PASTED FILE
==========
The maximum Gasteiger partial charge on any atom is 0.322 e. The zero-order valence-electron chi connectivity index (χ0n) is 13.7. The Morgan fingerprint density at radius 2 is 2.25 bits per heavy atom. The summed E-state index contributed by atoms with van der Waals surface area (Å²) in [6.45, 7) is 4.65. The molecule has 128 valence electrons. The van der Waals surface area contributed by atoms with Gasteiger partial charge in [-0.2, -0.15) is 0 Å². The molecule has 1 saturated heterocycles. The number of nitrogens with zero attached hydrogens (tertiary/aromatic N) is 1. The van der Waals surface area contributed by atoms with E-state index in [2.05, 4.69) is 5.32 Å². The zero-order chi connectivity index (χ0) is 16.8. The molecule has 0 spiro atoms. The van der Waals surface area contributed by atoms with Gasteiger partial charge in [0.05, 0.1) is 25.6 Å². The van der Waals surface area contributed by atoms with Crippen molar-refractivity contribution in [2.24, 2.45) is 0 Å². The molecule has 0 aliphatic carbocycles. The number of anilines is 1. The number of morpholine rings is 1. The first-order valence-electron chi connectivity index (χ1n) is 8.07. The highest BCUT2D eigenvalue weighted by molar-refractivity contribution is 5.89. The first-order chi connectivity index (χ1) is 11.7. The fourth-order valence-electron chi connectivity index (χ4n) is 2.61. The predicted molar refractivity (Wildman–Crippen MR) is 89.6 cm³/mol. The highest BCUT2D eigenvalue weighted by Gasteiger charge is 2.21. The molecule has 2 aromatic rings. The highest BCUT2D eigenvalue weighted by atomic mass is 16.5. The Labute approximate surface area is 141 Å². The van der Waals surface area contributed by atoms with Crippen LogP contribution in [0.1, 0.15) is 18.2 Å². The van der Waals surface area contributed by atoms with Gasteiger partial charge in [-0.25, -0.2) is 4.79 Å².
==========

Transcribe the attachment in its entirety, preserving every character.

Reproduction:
The maximum Gasteiger partial charge on any atom is 0.322 e. The zero-order valence-electron chi connectivity index (χ0n) is 13.7. The Morgan fingerprint density at radius 2 is 2.25 bits per heavy atom. The summed E-state index contributed by atoms with van der Waals surface area (Å²) in [6.45, 7) is 4.65. The molecule has 128 valence electrons. The van der Waals surface area contributed by atoms with Gasteiger partial charge in [-0.2, -0.15) is 0 Å². The molecule has 1 saturated heterocycles. The number of nitrogens with zero attached hydrogens (tertiary/aromatic N) is 1. The van der Waals surface area contributed by atoms with E-state index in [2.05, 4.69) is 5.32 Å². The zero-order chi connectivity index (χ0) is 16.8. The molecule has 0 spiro atoms. The van der Waals surface area contributed by atoms with Gasteiger partial charge in [0.05, 0.1) is 25.6 Å². The van der Waals surface area contributed by atoms with Crippen molar-refractivity contribution in [2.24, 2.45) is 0 Å². The molecule has 0 aliphatic carbocycles. The number of anilines is 1. The number of morpholine rings is 1. The first-order valence-electron chi connectivity index (χ1n) is 8.07. The highest BCUT2D eigenvalue weighted by molar-refractivity contribution is 5.89. The first-order chi connectivity index (χ1) is 11.7. The fourth-order valence-electron chi connectivity index (χ4n) is 2.61. The predicted molar refractivity (Wildman–Crippen MR) is 89.6 cm³/mol. The highest BCUT2D eigenvalue weighted by Gasteiger charge is 2.21. The molecule has 2 aromatic rings. The highest BCUT2D eigenvalue weighted by atomic mass is 16.5. The Labute approximate surface area is 141 Å². The van der Waals surface area contributed by atoms with Crippen LogP contribution in [0.1, 0.15) is 18.2 Å². The van der Waals surface area contributed by atoms with Gasteiger partial charge in [-0.25, -0.2) is 4.79 Å².